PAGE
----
“Love Song to the Earth” cover art. Artwork credit: Alisa Singer and Devon Feldmeth

“Love Song to the Earth”: The message behind the cover art

by Alisa Singer, environmental artist

The “Love Song to the Earth” project brought together internationally acclaimed recording artists in a moving display of support for the United Nations’ efforts to address global climate change in advance of the Paris summit. The featured artists include Natasha Bedingfield, Jon Bon Jovi, Sheryl Crow, Paul McCartney, Sean Paul and several others. Everyone involved in the project donated the proceeds to benefit the important climate change work being done by The United Nations Foundation and Friends of the Earth U.S.

I found the Love Song project intriguing, and when the producer and co-creator Jerry Cope asked me to adapt one of my paintings to create the cover for the song I jumped at the opportunity.

As with any exercise in artistic adaptation, the critical challenge for me was reconciling the intellectual and creative impulses that motivated the art with the more immediate and practical purposes for which the art was being used. My climate art is essentially abstract. The concept is to create vivid, striking digital paintings that appear to be random, but are later revealed to be based on a specific chart, graph or map reflecting a key indicator of climate change.

Artwork, “Melting of Arctic Land-based Ice”. Artwork credit: Alisa Singer
Increasing temperatures over the last two decades have caused the melting of mountain glaciers, small ice caps and the Greenland ice sheet. The future rate of melting of land-based ice is a significant factor in determining the amount of future sea level rise. Image credit: Third National Climate Assessment, Climate Change Impacts in the United States, United States Global, Change Research Program, 2014, AMAP, 2011.

Jerry, understandably, wanted to tie the cover art to the song’s lyrics and message. When he suggested adding a globe, and possibly a heart — two decidedly non-abstract images — I readily agreed, but inwardly I had my doubts.

My second concern was that my work is wildly colored. I feared it might not successfully translate to the ethereal, monochromatic imagery conjured by the song’s lyrics, i.e., the earth as a “diamond in the universe” or a “tiny blue marble”. But I was determined to try.

I sent Jerry dozens of images incorporating a heart, a globe or sometimes both, into the abstract pieces. The results ranged from somewhat interesting to bizarre, and even disturbing. I finally got some traction going when I devised the idea of superimposing the graphic portion of the art over an image of the globe. This struck me as a reasonable compromise between the medium and the message.

I sorted through the various paintings in the series to find one best suited for the globe. I considered paintings depicting components of fossil fuels, the rise in sea level, and the global inequity of climate change. I combined the globe with a painting derived from a graph of carbon emissions over the last 1,000 years. The effect was (as aptly described by Devon Feldmeth, the graphic designer with whom I collaborated to finalize the artwork) to make the earth look like it was running a fever, or hooked up to a heart monitor. Both impressions worked for a love song about global warming, and a few images based on this graph almost made it to the finish line.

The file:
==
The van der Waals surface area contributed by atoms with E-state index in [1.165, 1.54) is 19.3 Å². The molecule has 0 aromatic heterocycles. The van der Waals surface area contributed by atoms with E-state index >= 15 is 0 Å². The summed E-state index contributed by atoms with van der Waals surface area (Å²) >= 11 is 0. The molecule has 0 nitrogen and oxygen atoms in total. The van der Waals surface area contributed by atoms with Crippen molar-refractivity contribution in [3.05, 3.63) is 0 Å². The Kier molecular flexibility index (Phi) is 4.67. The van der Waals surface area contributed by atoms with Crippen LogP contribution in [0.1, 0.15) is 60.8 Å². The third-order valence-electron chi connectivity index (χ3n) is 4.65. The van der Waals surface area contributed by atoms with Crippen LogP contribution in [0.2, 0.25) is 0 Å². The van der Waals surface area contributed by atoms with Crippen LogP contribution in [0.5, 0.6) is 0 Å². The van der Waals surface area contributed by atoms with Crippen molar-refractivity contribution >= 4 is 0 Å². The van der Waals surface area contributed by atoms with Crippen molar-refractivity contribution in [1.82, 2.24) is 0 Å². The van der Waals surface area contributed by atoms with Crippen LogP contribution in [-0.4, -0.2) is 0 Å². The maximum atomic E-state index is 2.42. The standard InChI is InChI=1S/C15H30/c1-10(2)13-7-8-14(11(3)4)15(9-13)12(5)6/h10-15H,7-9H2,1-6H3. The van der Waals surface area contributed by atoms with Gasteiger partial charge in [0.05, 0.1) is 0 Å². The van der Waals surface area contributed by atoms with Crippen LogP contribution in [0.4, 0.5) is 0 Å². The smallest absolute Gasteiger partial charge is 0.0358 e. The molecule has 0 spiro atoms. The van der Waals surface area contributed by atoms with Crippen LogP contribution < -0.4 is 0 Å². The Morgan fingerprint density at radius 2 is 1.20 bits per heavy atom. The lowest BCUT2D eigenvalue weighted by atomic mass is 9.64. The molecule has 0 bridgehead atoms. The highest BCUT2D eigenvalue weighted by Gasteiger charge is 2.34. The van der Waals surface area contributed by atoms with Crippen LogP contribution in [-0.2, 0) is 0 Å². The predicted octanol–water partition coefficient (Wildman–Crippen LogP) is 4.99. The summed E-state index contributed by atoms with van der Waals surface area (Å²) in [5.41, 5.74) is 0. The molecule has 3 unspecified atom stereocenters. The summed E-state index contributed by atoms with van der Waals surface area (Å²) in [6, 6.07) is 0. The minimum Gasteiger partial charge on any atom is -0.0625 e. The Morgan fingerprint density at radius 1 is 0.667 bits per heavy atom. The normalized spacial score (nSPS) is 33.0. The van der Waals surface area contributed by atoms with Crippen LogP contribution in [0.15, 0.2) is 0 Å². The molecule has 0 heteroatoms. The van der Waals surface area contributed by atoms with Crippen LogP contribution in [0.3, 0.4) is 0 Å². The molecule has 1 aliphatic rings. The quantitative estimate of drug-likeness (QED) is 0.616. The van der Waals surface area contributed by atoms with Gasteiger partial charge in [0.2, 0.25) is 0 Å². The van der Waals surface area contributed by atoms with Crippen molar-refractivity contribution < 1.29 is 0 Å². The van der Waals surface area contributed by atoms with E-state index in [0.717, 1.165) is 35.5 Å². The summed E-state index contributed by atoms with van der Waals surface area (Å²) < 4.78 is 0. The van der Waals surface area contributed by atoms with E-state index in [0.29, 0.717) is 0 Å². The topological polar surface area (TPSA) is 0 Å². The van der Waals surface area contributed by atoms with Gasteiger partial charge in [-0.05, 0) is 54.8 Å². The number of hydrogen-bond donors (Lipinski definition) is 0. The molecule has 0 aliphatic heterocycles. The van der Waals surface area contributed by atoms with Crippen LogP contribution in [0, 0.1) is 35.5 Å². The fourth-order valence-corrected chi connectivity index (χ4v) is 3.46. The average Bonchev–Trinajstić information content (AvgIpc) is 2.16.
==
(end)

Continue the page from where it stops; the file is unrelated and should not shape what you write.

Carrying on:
Download “Love song to the Earth” to help Friends of the Earth fight climate change.

I was very pleased with the art that was ultimately selected because it is based on one of the more important graphs in the series — one that shows how future carbon emissions levels will determine temperature rise. While we cannot avoid the inevitable rise in temperature from carbon already stored in our atmosphere, the graph poignantly illustrates that our action (or failure to act) over the coming decades will be critical in determining whether the impact will be very serious or truly cataclysmic.

Earth’s temperature has risen approximately 1.5 Fahrenheit over the last 100 years. A rise of an additional 3o — 10o degrees is projected by the year 2100, depending on the level of future carbon emissions. Image credit: Third National Climate Assessment, Climate Change Impacts in the United States, United States Global, Change Research Program, 2014 Data from CMIP3, CMIPS and NO.

When “Love Song to the Earth” was finally released by iTunes last September, I was thrilled. The chorus of voices in the song sounded hauntingly beautiful and the imagery in Jerry’s accompanying lyric video was stunning. I was also both bewildered and humbled to see the art featured on various prominent websites, including those of The United Nations Foundation, Friends of the Earth U.S. and Paul McCartney! Still, I was not completely satisfied. The nature of the medium made it impossible to showcase the science behind the art. This seemed like a lost opportunity to enhance both the meaning and the message of the song, not to mention a missed chance to share some important facts about climate change.

I went back to my friend, a video visionary, who had previously created a video that used an interesting morphing technique to demonstrate how my paintings had been created from charts and graphs. I asked him to work his magic on the LTE cover art — to deconstruct it back to its scientific roots. He created this very short video which elegantly dramatizes the process by which science becomes art, art becomes music, and the three combine powerfully to inspire us to act.

Learn more about the “Love Song to the Earth” project and view the lyric video here.

See more of Alisa Singer’s paintings and learn about her non-profit venture that uses art to raise awareness about the science of climate change at Environmental Graphiti.